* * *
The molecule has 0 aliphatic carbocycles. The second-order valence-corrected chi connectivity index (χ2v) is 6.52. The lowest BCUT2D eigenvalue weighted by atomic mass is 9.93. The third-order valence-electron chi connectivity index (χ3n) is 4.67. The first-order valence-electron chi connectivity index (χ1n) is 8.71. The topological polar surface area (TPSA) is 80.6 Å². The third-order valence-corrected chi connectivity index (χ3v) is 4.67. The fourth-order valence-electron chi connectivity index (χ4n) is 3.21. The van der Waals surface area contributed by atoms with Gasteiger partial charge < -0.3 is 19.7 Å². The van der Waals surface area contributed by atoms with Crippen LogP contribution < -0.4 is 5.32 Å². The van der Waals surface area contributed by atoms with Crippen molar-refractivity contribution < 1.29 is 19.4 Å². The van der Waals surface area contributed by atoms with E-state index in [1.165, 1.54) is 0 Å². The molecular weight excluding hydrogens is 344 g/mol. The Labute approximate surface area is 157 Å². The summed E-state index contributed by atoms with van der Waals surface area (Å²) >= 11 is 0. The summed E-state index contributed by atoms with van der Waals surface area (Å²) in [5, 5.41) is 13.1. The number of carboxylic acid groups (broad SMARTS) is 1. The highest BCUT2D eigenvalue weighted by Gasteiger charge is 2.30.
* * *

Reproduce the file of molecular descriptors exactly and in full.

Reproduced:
The molecule has 0 aliphatic carbocycles. The second-order valence-corrected chi connectivity index (χ2v) is 6.52. The lowest BCUT2D eigenvalue weighted by atomic mass is 9.93. The third-order valence-electron chi connectivity index (χ3n) is 4.67. The first-order valence-electron chi connectivity index (χ1n) is 8.71. The topological polar surface area (TPSA) is 80.6 Å². The third-order valence-corrected chi connectivity index (χ3v) is 4.67. The fourth-order valence-electron chi connectivity index (χ4n) is 3.21. The van der Waals surface area contributed by atoms with Gasteiger partial charge < -0.3 is 19.7 Å². The van der Waals surface area contributed by atoms with Crippen LogP contribution < -0.4 is 5.32 Å². The van der Waals surface area contributed by atoms with Crippen molar-refractivity contribution < 1.29 is 19.4 Å². The van der Waals surface area contributed by atoms with E-state index in [1.165, 1.54) is 0 Å². The molecular weight excluding hydrogens is 344 g/mol. The Labute approximate surface area is 157 Å². The summed E-state index contributed by atoms with van der Waals surface area (Å²) >= 11 is 0. The summed E-state index contributed by atoms with van der Waals surface area (Å²) in [5, 5.41) is 13.1. The number of carboxylic acid groups (broad SMARTS) is 1. The highest BCUT2D eigenvalue weighted by Gasteiger charge is 2.30.